5G networks and drones: What is the impact?


The global market for unmanned aerial vehicles (UAVs) or drones has grown significantly over the last decade. Drones are now established delivery platforms for a diverse set of commercial, government, and consumer applications. Significant efficiency gains and safety improvements can be rapidly achieved through the deployment of drone platforms.

To unlock the full potential of drones in numerous applications, drones require efficient and uninterrupted wireless communication. Although technologies like direct link, WiFi, and satellite communications are useful in scenarios where cellular services are unavailable, exploiting the thriving 5G is most promising and cost-effective to provide secure and ultra-reliable communication links between the drones and their ground pilots or control stations.

Some practical drone applications (namely real-time video filming and streaming) require high data rates in the air-to-ground payload communication links. Fortunately, these requirements can be largely met by advanced 5G and beyond technologies.

The advent of 5G is expected to create numerous opportunities for drones to participate in the realization of bandwidth-demanding services, such as Ultra High Definition (UHD) video streaming, as well as other multimedia services. It will allow new levels of automation drones to have a transformative impact across multiple industries, including security and transportation.

5G networks offer an unprecedented leap in bandwidth speeds in comparison to previous mobile networks. 5G enables drone operators to enhance their offerings through the ubiquitous availability of high-bandwidth networks that enable significant data volumes with minimal latency.

The downlink peak data throughput could reach 20 Gbps, while uplink peak data rates could be as high as 10 Gbps. Since 5G reduces latency and improves overall network efficiency, streamlining network architectures will deliver less than 5 ms end-to-end latency requirements. It allows 5G to offer ultra-reliable low-latency communication for drone applications, increasing service accessibility and improving user experience. Furthermore, 5G will allow the drones to execute beyond-visual-line-of-sight (BVLOS) missions.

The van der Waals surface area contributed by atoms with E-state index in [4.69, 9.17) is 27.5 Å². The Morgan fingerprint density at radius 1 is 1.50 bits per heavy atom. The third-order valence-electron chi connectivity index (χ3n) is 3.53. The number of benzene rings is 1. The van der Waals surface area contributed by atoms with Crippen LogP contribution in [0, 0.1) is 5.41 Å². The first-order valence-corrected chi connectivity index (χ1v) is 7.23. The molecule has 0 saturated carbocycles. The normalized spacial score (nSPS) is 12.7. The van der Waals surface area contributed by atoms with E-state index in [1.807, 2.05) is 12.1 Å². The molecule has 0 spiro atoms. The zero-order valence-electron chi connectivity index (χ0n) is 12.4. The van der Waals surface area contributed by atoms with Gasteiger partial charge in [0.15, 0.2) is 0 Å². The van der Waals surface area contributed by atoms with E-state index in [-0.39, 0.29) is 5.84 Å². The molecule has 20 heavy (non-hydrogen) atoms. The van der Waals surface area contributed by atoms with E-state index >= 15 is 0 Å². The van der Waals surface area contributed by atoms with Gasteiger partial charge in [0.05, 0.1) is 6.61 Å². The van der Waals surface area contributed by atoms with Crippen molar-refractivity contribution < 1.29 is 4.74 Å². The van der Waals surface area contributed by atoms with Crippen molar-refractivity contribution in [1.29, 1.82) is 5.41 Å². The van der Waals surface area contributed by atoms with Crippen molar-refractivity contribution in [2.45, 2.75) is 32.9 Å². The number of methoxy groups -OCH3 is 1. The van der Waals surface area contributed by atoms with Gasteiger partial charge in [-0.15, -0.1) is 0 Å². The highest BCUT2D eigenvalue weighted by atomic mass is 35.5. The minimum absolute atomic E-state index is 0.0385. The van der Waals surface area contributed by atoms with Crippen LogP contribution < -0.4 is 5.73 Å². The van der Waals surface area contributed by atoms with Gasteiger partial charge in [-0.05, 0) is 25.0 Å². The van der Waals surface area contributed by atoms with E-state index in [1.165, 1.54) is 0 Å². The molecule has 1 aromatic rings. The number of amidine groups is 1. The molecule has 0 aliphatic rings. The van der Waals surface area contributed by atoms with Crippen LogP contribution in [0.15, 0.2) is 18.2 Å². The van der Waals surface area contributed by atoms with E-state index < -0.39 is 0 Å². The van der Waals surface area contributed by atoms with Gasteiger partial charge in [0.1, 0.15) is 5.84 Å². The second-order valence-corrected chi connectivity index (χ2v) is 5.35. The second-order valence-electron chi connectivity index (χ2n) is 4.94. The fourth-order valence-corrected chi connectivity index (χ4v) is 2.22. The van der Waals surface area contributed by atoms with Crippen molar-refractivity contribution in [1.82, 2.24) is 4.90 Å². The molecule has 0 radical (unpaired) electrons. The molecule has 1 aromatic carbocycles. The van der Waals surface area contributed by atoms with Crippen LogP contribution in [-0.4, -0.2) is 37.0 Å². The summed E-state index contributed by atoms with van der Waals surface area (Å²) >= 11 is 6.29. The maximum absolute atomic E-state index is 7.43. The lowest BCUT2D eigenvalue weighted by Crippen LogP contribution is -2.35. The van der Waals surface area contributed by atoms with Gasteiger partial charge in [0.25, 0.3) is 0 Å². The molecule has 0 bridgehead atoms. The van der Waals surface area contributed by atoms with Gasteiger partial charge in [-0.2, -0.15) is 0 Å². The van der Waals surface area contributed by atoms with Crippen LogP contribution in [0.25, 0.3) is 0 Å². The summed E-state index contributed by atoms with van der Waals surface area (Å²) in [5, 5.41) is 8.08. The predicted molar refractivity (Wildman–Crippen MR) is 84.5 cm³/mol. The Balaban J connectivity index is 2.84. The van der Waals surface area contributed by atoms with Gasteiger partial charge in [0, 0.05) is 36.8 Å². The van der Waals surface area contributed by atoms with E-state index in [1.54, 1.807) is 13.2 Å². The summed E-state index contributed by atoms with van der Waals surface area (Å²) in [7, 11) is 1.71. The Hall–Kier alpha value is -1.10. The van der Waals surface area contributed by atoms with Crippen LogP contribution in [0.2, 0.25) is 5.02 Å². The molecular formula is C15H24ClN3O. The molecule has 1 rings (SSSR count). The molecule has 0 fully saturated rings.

By combining low-flying drones with cloud-based AI via 5G, farmers can target specific weeds for precise herbicide and pesticide dispersion. Light detection and ranging (LIDAR) sensors can use spatial distancing for vegetation detection and discriminate weeds from crops. Drones can also be leveraged for this use case if there are complications with overhead vehicles seeing through canopy foliage.

Currently, for drones to work effectively, target areas need to be mapped out in advance to ensure the route can be completed in the amount of flying time available. With 5G, the precision of drones increases due to AI’s targeted dispersion capability. The biggest value is that the farmer no longer needs to overspray to ensure crop safety, decreasing pesticide/herbicide usage by up to 50%. By enabling farmers to survey the land with extreme precision and identify specific types of weed that the human eye cannot identify, 5G can drive tremendous value.


A defibrillator delivered by a 5G-enabled drone could arrive four times faster at the patient’s location than if delivered by ambulance. Drones can also pick up and transport blood or tissue samples to a central laboratory for analysis and deliver medicines, blood, and vaccines over long distances at high speeds.


The use of 5G-enabled drones to inspect and monitor insured properties could improve and streamline claims management while also helping to reduce fraud in the insurance industry. Furthermore, previous location accuracy was insufficient to determine fault in insurance-based claims. However, depending on specific implementations, 5G will improve mobile location precision by one or two orders of magnitude, enabling location accuracy that could be used to determine liability in auto and other related claims.

Energy and utilities

Drones equipped with LiDAR for intensive inspection are emerging in infrastructure, power lines, and the environment. Huge volumes of data are generated by LiDAR scanning. Therefore, >200 Mbps real-time transmission is required. Rather than live visual inspection of potential rotor blade damage on a wind turbine by a trained human drone operator, an autonomous drone fleet deployed with the support of 5G can capture HD video across a wind turbine farm. Similar vertical solutions may help protect essential property and key resources, such as oil & gas pipelines and installations.

Using 5G networks for drones is an opportunity to provide stable connectivity while reducing scale, weight, and power usage costs and specifications. 5G aims to deliver a wide range of wireless services to end-users via multiple access channels and multi-layer networks. To that end, it employs a smarter Radio Access Networks (RANs) architecture that is no longer constrained by base station proximity or complex infrastructure.

In short, over the next ten years, 5G can seamlessly combine big data, cloud computing, artificial intelligence (AI), and a slew of other innovative technologies to hasten the arrival of a golden age of information.